Laughing with the kids
On sunny mornings,
Eating at a round table
With a view of the sky.
I know this is the path to you. Continue reading
Laughing with the kids
On sunny mornings,
Eating at a round table
With a view of the sky.
I know this is the path to you. Continue reading
and pave your own path
for if we all choose the same
roads would be crowded
It was winter when our paths first met. The fog aligned and settled itself around you; you in your beige sari, with a red shawl wrapped around your arms, blowing on the cup of tea in your hands. Even in 8 degrees Celsius you were looking so warm, so filled. Your eyes kept wandering to the little puppy playing around, and each time you put the strands of your hair, back in your bun, your cup would tremble in your left hand. I could see specks of paint on your fingers and a poster tube on your back. You were like the first dew drop falling on freshly cut grass, lone and grand.
It was raining when we first kissed. The drops were resting on your eye lashes, as they closed. I could taste the rain on your lips and it felt like ice cream in cold winter mornings. Nothing necessary, but completely exhilarating. I remember, how your bangles broke that day, and how it got stuck on my shirt, while you tried to lean away from me. We walked for a good four hours that day, the same path over and over again.
Sometimes I like to believe, that we all have different paths to take, each laid out in front of us in the shape of decisions we make. These paths lead us to many different places, and these paths separate us from many different experiences. We may be the ones choosing the path, but the destination is something nobody ever figures out. Sometimes these paths meet, collide and separate, and sometimes the collision results in an explosion, leaving all else in ruins.
Four years after, I’m back here, in ruins left behind. Only this time the sound of your nupur was missing. It felt deafening. I took my first step, on this path where I’ve lost count of how many times I’ve walked. But for the first time ever, you weren’t here.
It was summer when you died. I have failed to forget how you looked that day. We were driving to come to our path. To walk for hours again like we used to before. Your hair was open, and blowing in the wind. The smoke from your cigarette getting into your kohl lined eyes. Your smile had the softest shade of pink that day. The pink that got stained with my blood when the car crashed.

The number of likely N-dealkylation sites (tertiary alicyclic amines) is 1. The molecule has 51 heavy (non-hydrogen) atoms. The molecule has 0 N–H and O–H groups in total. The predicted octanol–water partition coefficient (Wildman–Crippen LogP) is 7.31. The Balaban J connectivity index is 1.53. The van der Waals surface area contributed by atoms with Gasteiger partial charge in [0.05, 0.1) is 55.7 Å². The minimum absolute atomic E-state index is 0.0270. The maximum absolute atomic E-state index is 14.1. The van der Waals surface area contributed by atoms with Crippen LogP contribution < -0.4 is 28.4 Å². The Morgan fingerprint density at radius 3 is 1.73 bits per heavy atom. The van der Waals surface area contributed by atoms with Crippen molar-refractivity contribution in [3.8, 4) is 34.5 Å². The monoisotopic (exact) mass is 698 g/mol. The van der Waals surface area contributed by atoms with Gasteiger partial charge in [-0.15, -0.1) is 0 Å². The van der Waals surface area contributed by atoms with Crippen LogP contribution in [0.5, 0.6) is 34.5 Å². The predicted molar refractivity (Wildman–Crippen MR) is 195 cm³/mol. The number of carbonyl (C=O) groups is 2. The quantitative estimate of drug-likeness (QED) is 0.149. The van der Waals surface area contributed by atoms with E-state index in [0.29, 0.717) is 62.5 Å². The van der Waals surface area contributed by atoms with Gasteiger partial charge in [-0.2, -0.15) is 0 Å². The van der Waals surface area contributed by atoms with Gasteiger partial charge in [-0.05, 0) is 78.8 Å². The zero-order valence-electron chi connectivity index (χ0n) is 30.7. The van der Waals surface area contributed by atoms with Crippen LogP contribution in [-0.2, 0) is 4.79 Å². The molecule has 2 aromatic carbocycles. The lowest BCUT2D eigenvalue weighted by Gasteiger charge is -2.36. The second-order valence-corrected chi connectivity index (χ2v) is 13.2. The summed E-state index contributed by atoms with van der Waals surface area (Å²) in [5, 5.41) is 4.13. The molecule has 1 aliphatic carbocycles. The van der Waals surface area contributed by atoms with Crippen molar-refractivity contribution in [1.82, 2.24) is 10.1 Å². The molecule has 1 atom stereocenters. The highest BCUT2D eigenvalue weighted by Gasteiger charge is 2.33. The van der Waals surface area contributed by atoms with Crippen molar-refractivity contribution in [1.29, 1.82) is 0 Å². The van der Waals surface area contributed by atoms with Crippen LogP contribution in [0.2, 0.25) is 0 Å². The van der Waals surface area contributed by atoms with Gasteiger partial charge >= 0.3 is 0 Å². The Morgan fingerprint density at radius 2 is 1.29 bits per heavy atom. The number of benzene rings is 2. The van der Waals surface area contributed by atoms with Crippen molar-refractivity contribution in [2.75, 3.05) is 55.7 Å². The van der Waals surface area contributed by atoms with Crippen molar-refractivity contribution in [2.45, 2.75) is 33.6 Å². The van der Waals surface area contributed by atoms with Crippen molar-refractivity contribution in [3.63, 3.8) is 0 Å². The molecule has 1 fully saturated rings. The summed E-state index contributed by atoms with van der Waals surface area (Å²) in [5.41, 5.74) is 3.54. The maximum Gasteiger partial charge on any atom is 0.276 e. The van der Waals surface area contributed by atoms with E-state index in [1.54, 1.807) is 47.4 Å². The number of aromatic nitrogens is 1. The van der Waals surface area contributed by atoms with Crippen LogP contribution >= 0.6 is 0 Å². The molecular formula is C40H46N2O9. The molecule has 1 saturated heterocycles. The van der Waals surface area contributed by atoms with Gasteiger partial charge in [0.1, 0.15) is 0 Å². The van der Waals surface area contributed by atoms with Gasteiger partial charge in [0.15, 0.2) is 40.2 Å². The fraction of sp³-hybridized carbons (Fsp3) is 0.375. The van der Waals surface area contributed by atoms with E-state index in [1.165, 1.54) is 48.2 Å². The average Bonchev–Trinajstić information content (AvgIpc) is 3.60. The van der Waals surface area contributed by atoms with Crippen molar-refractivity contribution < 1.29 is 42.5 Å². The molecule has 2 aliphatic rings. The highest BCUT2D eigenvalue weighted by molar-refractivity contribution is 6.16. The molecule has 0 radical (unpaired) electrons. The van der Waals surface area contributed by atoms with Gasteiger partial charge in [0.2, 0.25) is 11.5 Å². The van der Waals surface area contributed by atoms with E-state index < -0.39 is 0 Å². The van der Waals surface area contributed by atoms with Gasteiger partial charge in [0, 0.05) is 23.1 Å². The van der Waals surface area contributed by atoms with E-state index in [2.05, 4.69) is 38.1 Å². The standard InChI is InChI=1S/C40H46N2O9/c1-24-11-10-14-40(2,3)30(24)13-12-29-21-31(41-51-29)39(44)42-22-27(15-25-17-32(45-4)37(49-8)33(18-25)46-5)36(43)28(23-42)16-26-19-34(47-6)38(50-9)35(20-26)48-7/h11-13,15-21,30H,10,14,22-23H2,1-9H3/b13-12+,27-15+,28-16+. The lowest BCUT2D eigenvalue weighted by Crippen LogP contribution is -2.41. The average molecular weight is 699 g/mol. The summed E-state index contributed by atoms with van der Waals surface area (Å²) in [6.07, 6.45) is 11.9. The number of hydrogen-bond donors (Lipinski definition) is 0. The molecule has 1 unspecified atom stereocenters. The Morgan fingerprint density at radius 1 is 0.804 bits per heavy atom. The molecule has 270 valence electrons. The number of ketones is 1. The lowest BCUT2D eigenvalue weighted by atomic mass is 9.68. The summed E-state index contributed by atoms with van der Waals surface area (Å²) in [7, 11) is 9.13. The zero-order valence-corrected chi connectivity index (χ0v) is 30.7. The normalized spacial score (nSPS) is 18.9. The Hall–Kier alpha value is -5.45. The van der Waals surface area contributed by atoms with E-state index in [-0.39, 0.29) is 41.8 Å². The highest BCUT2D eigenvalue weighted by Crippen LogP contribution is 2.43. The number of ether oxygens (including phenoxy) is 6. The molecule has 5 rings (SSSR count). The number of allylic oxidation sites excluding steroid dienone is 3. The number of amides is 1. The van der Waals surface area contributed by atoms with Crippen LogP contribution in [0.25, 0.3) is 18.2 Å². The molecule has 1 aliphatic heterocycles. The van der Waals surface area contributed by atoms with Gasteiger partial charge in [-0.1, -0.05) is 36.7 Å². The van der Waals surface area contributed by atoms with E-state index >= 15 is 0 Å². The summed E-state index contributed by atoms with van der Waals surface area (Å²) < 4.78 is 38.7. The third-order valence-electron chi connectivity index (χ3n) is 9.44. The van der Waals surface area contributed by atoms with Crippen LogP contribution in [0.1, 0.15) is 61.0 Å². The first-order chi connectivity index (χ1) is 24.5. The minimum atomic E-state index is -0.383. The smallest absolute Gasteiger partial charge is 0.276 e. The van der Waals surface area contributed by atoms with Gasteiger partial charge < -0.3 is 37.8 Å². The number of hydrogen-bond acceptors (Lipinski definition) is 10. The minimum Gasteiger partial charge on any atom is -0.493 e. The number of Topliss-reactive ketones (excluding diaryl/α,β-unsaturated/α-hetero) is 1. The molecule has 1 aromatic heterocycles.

They say you’ll get over it. They say you’ll move on, to a different path, to a stronger path. But my path had stopped with you.
Sometimes, certain people pierce into your soul and never leave. They create this small little hole inside you and they reside there forever. Each time you’re with them, you’re gathering memories and storing them in the gentlest way you can, filling this hole. But once their presence leaves, this gaping hole inside, devours you from within. Destroying each fiber one by one. Stabbing you with each little moment, you had stored inside. But that is precisely why you must learn to let go.
That is exactly why; I’m here alone trying to walk off the edge. How can I possibly go on, when my path had ended before me.
One last walk wouldn’t hurt anyone right?
and then I bleed.
and still, I bleed.
and quietly, I bleed.
Down the road, not across the street
Will I die or will I bleed?
As the dream faded, she chased it, forlorn. She tried to fall back asleep, twisting and turning in her bed. The cushion felt soft to her touch, the temperature was cold, and the blankets were just right. But she felt this weird state of frenzy. She had always been a very calm sleeper, but tonight she couldn’t stop fidgeting.
She had dreamed of him coming back to her, cradled in her mom’s arms. Like the very first time she saw her. It was a pleasant kind of nostalgia, but it was black and white and cold. For the first time in her life, this memory of hers, felt to her very foreign, as if it was never her memory to keep. Failing to fall back asleep, she woke up and made a cup of coffee, lights turned off, the entire house was pitch dark. She walked around the kitchen table, tracing the edge of it with her red nails. She remembered the time when his head could barely reach the table. How he almost hit his head, when he first stood up holding on to this very edge. She used to make coffee the same way, as his small eyes would peak at her, trying to jump and catch a glimpse of his waffles and chocolate syrup.
She turned the lights on in the doorway, as she walked with the mug in her hands sipping on her coffee. She lit her cigarette and paused past each picture on the wall. They were all him. The first baby cot, the first little birthday cake she made for him, his first walker, his first bike and finally his first girl friend. They weren’t exactly together anymore; she had apparently disliked his taste in slimes. But it was too pretty a picture to take down. She was in a little pink dress, and he had his Dragon Ball Z T-shirt on. The next picture right next to his room was from the time they went to the beach. This memory was still very fresh. She had him in her arms, holding him up high, against the sunset. This was a year and a half ago and he was 6. She touched the dust on the frame with the hands of her sweater, as she thought how light he was back then. They all thought he wouldn’t grow. But he did.